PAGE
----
Islamabad, Jul 30 An accountability court in Pakistan today adjourned the hearing of two pending corruption cases against jailed prime minister Nawaz Sharif and his family till August 1.
Earlier, the hearing was adjourned till July 30 after defence counsel Khawaja Haris boycotted proceedings pending an Islamabad High Court (IHC) verdict on transferring both petitions to another court, the Dawn reported.
Sharif, 68, along with his daughter Maryam, 44 and his son-in-law Capt (retd) Muhammad Safdar are serving jail terms of 10-years, seven years and one year respectively in Adiala jail in Rawalpindi, after an accountability court convicted them on July 6 over the family's ownership of four luxury flats in London.
The former prime minister has two more pending corruption cases -- the Al-Azizia steel mills and Flagship Investments -- against him in which they are accused of money laundering, tax evasion and hiding offshore assets.
Pakistan's caretaker government on July 18 had approved the open trial of Sharif in the remaining two graft cases against him by the National Accountability Bureau (NAB), withdrawing an earlier notification about his jail trial.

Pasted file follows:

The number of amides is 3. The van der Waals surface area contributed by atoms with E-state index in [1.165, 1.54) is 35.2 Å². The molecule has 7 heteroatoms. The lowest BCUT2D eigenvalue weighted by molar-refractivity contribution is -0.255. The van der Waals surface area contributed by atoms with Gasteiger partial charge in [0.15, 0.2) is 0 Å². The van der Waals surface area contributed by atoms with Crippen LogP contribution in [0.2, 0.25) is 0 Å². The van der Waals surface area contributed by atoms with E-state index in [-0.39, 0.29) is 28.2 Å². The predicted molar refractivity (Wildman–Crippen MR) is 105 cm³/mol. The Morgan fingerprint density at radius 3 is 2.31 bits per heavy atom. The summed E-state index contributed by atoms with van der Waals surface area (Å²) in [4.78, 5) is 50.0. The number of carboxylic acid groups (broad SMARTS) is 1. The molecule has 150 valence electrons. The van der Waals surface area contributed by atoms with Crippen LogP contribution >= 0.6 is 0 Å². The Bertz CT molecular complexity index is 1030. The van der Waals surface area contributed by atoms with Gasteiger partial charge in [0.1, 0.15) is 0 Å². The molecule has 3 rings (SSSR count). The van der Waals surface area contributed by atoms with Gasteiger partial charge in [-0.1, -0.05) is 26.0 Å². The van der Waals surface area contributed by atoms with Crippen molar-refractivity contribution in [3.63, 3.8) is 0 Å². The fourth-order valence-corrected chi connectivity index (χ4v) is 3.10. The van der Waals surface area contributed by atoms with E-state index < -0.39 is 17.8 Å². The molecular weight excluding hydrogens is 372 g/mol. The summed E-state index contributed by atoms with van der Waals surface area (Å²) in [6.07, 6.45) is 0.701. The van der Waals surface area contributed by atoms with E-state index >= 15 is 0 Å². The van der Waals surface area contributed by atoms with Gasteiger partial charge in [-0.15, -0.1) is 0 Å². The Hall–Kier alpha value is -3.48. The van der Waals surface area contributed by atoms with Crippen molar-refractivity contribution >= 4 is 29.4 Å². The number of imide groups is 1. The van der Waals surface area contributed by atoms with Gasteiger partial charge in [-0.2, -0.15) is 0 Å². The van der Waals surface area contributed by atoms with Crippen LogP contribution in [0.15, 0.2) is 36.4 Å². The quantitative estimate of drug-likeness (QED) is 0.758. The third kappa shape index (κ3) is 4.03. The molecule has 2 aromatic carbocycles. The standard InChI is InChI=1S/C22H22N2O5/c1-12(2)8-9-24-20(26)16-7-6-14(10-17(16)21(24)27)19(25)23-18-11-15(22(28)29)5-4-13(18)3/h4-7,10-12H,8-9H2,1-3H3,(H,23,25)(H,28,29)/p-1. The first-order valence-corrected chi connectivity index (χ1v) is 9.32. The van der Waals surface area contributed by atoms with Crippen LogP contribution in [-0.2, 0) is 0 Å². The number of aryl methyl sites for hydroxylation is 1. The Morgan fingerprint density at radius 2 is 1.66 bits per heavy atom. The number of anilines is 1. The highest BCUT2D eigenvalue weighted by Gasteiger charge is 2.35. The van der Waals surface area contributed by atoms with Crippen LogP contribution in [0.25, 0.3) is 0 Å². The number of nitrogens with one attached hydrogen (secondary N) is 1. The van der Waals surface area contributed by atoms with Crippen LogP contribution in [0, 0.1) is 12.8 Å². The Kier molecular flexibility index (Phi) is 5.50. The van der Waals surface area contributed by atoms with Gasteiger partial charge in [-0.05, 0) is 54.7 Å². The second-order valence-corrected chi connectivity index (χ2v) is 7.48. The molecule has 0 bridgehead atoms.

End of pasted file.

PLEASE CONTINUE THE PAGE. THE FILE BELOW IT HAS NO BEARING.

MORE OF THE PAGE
After the arrest of Sharif and his daughter Maryam on July 13, the government had earlier announced that the trial in the two pending cases would be held in jail.
But his brother and Pakistan Muslim League-Nawaz (PML-N) chief Shahbaz Sharif objected to it claiming that it was against the law.
After the controversy over jail trial, the caretaker Cabinet decided to revert to open trial, providing media with a chance to cover it.
Sharif was disqualified by the Supreme Court last year in the Panama Papers case.
Meanwhile, Sharif's hospital ward has been declared as a sub-jail after Pakistan's former prime minister was admitted to the premier Pakistan Institute of Medical Sciences following health complications.
Doctors had requested prison authorities to transfer Sharif to a hospital after he developed serious cardiac complications.
Disclaimer :- This story has not been edited by Outlook staff and is auto-generated from news agency feeds.